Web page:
“What sets us apart is we don’t use artificial sweeteners or syrups,” he said. “We don’t use any ice. No other place in town has a Good Nature cold-pressed juicer.”

They purchased that juicer last spring, just a couple of months after they started laying the groundwork for the business. They also sell traditional smoothies, but the juicer’s health benefits make that option worth considering.

“In juice, with a cold-pressed juice, it’s giving your digestive system a rest,” Wall said. “It doesn’t have all the fiber and protein. It’s going to have all the antioxidants and nutrients without your digestive system having to process them.”

Lovebirds are in a good spot right in the heart of downtown Lake Jackson. It has hundreds of people working nearby to draw in and a popular product to do it with.

“Things have been nice and steady,” Wall said. “Each week, we’re seeing improvement.”

CLARK’S LATEST SPARK

Jay Clark is a pretty impressive person, given his tenacity to succeed in business. We first wrote about him four years ago when he launched a hip-hop brand, Try 2 Relate. That business is still going and features T-shirts, hats and hoodies.

Six months or so ago, he opened Epic Resale Shop in Second Street off downtown Freeport. He thought that business might not make it, but he decided the space just needed some renovations instead of closing it. Things are going better now, he said.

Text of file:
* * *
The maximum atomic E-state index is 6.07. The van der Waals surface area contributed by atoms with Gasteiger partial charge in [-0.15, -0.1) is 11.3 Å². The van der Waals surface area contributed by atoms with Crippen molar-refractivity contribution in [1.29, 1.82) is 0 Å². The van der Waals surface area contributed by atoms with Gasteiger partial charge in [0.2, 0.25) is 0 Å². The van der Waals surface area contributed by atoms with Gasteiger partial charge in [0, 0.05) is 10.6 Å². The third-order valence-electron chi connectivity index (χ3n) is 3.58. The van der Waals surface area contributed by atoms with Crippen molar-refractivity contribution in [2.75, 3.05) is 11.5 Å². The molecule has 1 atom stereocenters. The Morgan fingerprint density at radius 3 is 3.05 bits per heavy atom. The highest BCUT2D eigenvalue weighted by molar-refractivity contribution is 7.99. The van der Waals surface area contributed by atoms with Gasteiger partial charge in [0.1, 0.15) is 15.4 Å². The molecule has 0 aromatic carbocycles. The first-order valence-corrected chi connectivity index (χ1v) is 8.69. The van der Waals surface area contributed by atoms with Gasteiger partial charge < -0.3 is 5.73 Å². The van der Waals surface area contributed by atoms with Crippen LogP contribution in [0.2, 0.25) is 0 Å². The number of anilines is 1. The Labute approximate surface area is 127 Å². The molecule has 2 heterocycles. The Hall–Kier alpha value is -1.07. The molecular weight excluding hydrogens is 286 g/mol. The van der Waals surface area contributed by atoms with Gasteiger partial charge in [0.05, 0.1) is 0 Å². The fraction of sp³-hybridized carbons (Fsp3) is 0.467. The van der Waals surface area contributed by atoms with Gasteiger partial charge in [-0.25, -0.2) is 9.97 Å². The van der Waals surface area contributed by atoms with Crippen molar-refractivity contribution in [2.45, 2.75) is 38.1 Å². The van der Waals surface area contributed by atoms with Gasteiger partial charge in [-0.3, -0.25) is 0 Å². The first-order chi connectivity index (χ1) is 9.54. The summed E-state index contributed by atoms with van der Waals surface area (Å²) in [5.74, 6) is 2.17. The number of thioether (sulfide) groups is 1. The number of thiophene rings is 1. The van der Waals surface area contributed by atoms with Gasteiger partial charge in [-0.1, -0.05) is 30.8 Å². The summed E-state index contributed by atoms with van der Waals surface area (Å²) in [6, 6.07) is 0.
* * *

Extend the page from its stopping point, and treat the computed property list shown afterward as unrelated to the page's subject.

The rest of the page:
So it’s time to move on to another venture.

Clark is taking over Schooners off Highway 332 in Freeport, next to Pier 30 Bar and Grill on the way to Surfside Beach. He is still putting together everything in place in anticipation of a Jan. 8 opening, he said.

“It’s gonna be like a bar, but more,” he said. “We want to also host events.”

There are pool tables and other amenities, including patio tables to unwind while sitting next to the water and a dance floor. Hours will mainly be from 5 p.m. to 1 a.m. Thursday through Sunday, he said, with the space available for private events during the day.

He has one other business plan still cooking, he said — a chicken and waffles place. He is in talks with another business owner about setting that up in their building, but that plan is on hold for now, he said.

RACK ’EM

A couple of weeks back, we told you that Damifino’s Billiards was moving into the old Mulberry Bar and Grill space at 116 W. Mulberry St. in downtown Angleton. Well, all the heavy lifting has been done, and it’s time to welcome folks inside.

They had a full house Tuesday night and almost three-dozen players in the 9-ball tournament. Those who prefer 8-ball can enter the tournament starting at 8 p.m. today.

If they ever have a slop tournament, sign me up.

The grand-opening blowout will be New Year’s Eve and include an 8-ball tournament at 8 p.m., DJ starting at 9 p.m., a photo booth and champagne toast at midnight, with the good times flowing until they shut the place down at 2 a.m.

NEW YEAR, SAME ME

Looking forward to continuing to share news about the local business community and how it keeps growing in the year ahead. Blessings to all those small business owners who keep fighting to make our towns so strong.

If you have any news about business happenings in these parts, drop me an email at michael.morris@thefacts.com.

Michael Morris is managing editor of The Facts. Contact him at 979-237-0144.